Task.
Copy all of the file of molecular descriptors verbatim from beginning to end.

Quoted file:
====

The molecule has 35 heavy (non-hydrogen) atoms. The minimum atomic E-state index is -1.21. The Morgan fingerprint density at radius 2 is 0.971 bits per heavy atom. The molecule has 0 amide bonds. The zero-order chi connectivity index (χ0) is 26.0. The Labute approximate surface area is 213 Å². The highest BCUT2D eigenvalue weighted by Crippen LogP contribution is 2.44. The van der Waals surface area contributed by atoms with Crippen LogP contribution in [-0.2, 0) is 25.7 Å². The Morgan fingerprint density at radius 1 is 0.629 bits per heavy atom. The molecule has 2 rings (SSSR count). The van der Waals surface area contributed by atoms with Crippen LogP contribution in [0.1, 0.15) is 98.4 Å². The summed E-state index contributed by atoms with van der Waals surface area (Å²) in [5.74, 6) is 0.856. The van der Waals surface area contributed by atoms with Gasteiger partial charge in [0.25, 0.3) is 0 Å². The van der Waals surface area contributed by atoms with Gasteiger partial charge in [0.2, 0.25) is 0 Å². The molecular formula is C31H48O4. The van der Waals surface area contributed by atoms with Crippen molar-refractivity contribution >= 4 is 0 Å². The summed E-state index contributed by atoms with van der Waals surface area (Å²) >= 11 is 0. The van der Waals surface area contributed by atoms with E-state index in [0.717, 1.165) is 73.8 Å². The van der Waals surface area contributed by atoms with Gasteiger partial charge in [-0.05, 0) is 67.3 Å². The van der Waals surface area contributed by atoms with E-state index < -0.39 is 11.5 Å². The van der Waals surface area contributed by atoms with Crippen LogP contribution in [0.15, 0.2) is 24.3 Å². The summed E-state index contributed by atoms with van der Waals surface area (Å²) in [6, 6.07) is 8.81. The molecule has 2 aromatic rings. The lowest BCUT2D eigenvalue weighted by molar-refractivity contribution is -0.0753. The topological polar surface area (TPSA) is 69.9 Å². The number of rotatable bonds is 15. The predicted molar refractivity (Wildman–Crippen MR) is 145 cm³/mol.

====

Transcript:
The molecule has 35 heavy (non-hydrogen) atoms. The minimum atomic E-state index is -1.21. The Morgan fingerprint density at radius 2 is 0.971 bits per heavy atom. The molecule has 0 amide bonds. The zero-order chi connectivity index (χ0) is 26.0. The Labute approximate surface area is 213 Å². The highest BCUT2D eigenvalue weighted by Crippen LogP contribution is 2.44. The van der Waals surface area contributed by atoms with Crippen LogP contribution in [-0.2, 0) is 25.7 Å². The Morgan fingerprint density at radius 1 is 0.629 bits per heavy atom. The molecule has 2 rings (SSSR count). The van der Waals surface area contributed by atoms with Crippen LogP contribution in [0.1, 0.15) is 98.4 Å². The summed E-state index contributed by atoms with van der Waals surface area (Å²) in [5.74, 6) is 0.856. The van der Waals surface area contributed by atoms with Gasteiger partial charge in [0.25, 0.3) is 0 Å². The van der Waals surface area contributed by atoms with Gasteiger partial charge in [0.2, 0.25) is 0 Å². The molecular formula is C31H48O4. The van der Waals surface area contributed by atoms with Crippen molar-refractivity contribution >= 4 is 0 Å². The summed E-state index contributed by atoms with van der Waals surface area (Å²) >= 11 is 0. The van der Waals surface area contributed by atoms with E-state index in [0.717, 1.165) is 73.8 Å². The van der Waals surface area contributed by atoms with Gasteiger partial charge in [-0.05, 0) is 67.3 Å². The van der Waals surface area contributed by atoms with E-state index < -0.39 is 11.5 Å². The van der Waals surface area contributed by atoms with Crippen LogP contribution in [0.15, 0.2) is 24.3 Å². The summed E-state index contributed by atoms with van der Waals surface area (Å²) in [6, 6.07) is 8.81. The molecule has 2 aromatic rings. The lowest BCUT2D eigenvalue weighted by molar-refractivity contribution is -0.0753. The topological polar surface area (TPSA) is 69.9 Å². The number of rotatable bonds is 15. The predicted molar refractivity (Wildman–Crippen MR) is 145 cm³/mol.